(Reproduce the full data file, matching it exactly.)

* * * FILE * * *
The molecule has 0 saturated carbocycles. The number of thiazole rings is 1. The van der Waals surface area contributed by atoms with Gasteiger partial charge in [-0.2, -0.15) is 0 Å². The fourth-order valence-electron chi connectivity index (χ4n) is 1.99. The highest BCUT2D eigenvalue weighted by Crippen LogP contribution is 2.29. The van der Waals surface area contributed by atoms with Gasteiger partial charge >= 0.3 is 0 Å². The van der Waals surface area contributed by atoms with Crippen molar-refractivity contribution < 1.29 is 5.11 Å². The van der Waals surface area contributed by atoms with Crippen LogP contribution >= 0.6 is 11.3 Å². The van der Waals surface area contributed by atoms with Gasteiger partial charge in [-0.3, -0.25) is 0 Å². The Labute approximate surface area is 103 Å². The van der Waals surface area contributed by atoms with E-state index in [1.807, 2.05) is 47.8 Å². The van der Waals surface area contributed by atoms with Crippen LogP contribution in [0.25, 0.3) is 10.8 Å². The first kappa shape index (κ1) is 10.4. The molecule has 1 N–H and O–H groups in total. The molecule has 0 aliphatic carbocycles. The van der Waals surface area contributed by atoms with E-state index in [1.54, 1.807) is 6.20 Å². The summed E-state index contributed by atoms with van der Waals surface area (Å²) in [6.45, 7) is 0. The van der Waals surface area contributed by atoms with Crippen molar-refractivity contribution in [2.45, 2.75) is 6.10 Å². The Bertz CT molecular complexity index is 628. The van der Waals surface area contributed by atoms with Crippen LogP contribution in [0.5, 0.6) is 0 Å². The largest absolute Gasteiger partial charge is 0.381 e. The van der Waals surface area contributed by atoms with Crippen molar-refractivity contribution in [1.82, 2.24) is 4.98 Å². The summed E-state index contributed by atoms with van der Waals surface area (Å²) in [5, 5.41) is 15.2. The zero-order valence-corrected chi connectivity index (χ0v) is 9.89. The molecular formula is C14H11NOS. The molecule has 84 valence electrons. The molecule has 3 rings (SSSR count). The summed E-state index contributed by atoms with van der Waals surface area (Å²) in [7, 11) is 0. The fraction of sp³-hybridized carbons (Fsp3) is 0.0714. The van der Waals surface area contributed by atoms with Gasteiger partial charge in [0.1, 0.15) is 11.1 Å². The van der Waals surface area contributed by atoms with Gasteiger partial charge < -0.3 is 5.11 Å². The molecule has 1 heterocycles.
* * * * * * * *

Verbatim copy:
The molecule has 0 saturated carbocycles. The number of thiazole rings is 1. The van der Waals surface area contributed by atoms with Gasteiger partial charge in [-0.2, -0.15) is 0 Å². The fourth-order valence-electron chi connectivity index (χ4n) is 1.99. The highest BCUT2D eigenvalue weighted by Crippen LogP contribution is 2.29. The van der Waals surface area contributed by atoms with Gasteiger partial charge >= 0.3 is 0 Å². The van der Waals surface area contributed by atoms with Crippen molar-refractivity contribution < 1.29 is 5.11 Å². The van der Waals surface area contributed by atoms with Crippen LogP contribution >= 0.6 is 11.3 Å². The van der Waals surface area contributed by atoms with Gasteiger partial charge in [-0.3, -0.25) is 0 Å². The Labute approximate surface area is 103 Å². The van der Waals surface area contributed by atoms with E-state index in [1.807, 2.05) is 47.8 Å². The van der Waals surface area contributed by atoms with Crippen LogP contribution in [0.25, 0.3) is 10.8 Å². The first kappa shape index (κ1) is 10.4. The molecule has 1 N–H and O–H groups in total. The molecule has 0 aliphatic carbocycles. The van der Waals surface area contributed by atoms with E-state index in [1.54, 1.807) is 6.20 Å². The summed E-state index contributed by atoms with van der Waals surface area (Å²) in [6.45, 7) is 0. The van der Waals surface area contributed by atoms with Crippen molar-refractivity contribution in [2.45, 2.75) is 6.10 Å². The Bertz CT molecular complexity index is 628. The van der Waals surface area contributed by atoms with Crippen LogP contribution in [0.5, 0.6) is 0 Å². The largest absolute Gasteiger partial charge is 0.381 e. The van der Waals surface area contributed by atoms with Crippen molar-refractivity contribution in [1.82, 2.24) is 4.98 Å². The summed E-state index contributed by atoms with van der Waals surface area (Å²) in [5, 5.41) is 15.2. The zero-order valence-corrected chi connectivity index (χ0v) is 9.89. The molecular formula is C14H11NOS. The molecule has 84 valence electrons. The molecule has 3 rings (SSSR count). The summed E-state index contributed by atoms with van der Waals surface area (Å²) in [7, 11) is 0. The fraction of sp³-hybridized carbons (Fsp3) is 0.0714. The van der Waals surface area contributed by atoms with Gasteiger partial charge in [0.1, 0.15) is 11.1 Å². The van der Waals surface area contributed by atoms with Gasteiger partial charge < -0.3 is 5.11 Å². The molecule has 1 heterocycles.